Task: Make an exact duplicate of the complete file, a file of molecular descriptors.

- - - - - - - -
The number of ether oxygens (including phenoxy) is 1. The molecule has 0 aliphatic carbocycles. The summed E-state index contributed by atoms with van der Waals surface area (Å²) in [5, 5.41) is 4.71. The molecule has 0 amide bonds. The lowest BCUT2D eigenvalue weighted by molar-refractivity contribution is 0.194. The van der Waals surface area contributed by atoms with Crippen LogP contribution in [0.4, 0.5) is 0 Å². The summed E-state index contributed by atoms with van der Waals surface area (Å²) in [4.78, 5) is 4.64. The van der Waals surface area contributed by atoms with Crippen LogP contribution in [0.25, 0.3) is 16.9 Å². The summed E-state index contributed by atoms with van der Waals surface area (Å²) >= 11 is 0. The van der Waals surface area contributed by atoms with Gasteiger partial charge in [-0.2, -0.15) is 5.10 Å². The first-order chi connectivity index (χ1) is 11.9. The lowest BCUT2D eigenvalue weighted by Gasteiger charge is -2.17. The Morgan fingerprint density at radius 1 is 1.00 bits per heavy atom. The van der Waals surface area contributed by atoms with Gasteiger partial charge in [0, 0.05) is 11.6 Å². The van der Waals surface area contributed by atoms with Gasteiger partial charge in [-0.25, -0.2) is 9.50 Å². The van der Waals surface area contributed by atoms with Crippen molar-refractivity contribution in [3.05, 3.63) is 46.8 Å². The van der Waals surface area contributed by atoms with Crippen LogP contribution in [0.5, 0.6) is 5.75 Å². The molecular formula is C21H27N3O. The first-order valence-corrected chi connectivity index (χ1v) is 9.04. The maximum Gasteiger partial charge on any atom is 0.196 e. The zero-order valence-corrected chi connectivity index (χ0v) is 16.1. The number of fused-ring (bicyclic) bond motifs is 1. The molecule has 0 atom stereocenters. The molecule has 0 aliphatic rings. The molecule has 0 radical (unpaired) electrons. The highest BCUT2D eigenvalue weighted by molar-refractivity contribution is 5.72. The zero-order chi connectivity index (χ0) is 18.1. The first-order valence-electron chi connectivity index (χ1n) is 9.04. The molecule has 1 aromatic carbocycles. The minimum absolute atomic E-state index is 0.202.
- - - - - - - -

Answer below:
The number of ether oxygens (including phenoxy) is 1. The molecule has 0 aliphatic carbocycles. The summed E-state index contributed by atoms with van der Waals surface area (Å²) in [5, 5.41) is 4.71. The molecule has 0 amide bonds. The lowest BCUT2D eigenvalue weighted by molar-refractivity contribution is 0.194. The van der Waals surface area contributed by atoms with Crippen LogP contribution in [0.4, 0.5) is 0 Å². The summed E-state index contributed by atoms with van der Waals surface area (Å²) in [4.78, 5) is 4.64. The van der Waals surface area contributed by atoms with Crippen LogP contribution in [0.25, 0.3) is 16.9 Å². The summed E-state index contributed by atoms with van der Waals surface area (Å²) >= 11 is 0. The van der Waals surface area contributed by atoms with Gasteiger partial charge in [-0.2, -0.15) is 5.10 Å². The first-order chi connectivity index (χ1) is 11.9. The lowest BCUT2D eigenvalue weighted by Gasteiger charge is -2.17. The Morgan fingerprint density at radius 1 is 1.00 bits per heavy atom. The van der Waals surface area contributed by atoms with Gasteiger partial charge in [0, 0.05) is 11.6 Å². The van der Waals surface area contributed by atoms with Gasteiger partial charge in [-0.25, -0.2) is 9.50 Å². The van der Waals surface area contributed by atoms with Crippen molar-refractivity contribution in [3.05, 3.63) is 46.8 Å². The van der Waals surface area contributed by atoms with Crippen LogP contribution in [0.5, 0.6) is 5.75 Å². The molecular formula is C21H27N3O. The first-order valence-corrected chi connectivity index (χ1v) is 9.04. The maximum Gasteiger partial charge on any atom is 0.196 e. The zero-order valence-corrected chi connectivity index (χ0v) is 16.1. The number of fused-ring (bicyclic) bond motifs is 1. The molecule has 0 atom stereocenters. The molecule has 0 aliphatic rings. The molecule has 0 radical (unpaired) electrons. The highest BCUT2D eigenvalue weighted by molar-refractivity contribution is 5.72. The zero-order chi connectivity index (χ0) is 18.1. The first-order valence-electron chi connectivity index (χ1n) is 9.04. The molecule has 1 aromatic carbocycles. The minimum absolute atomic E-state index is 0.202.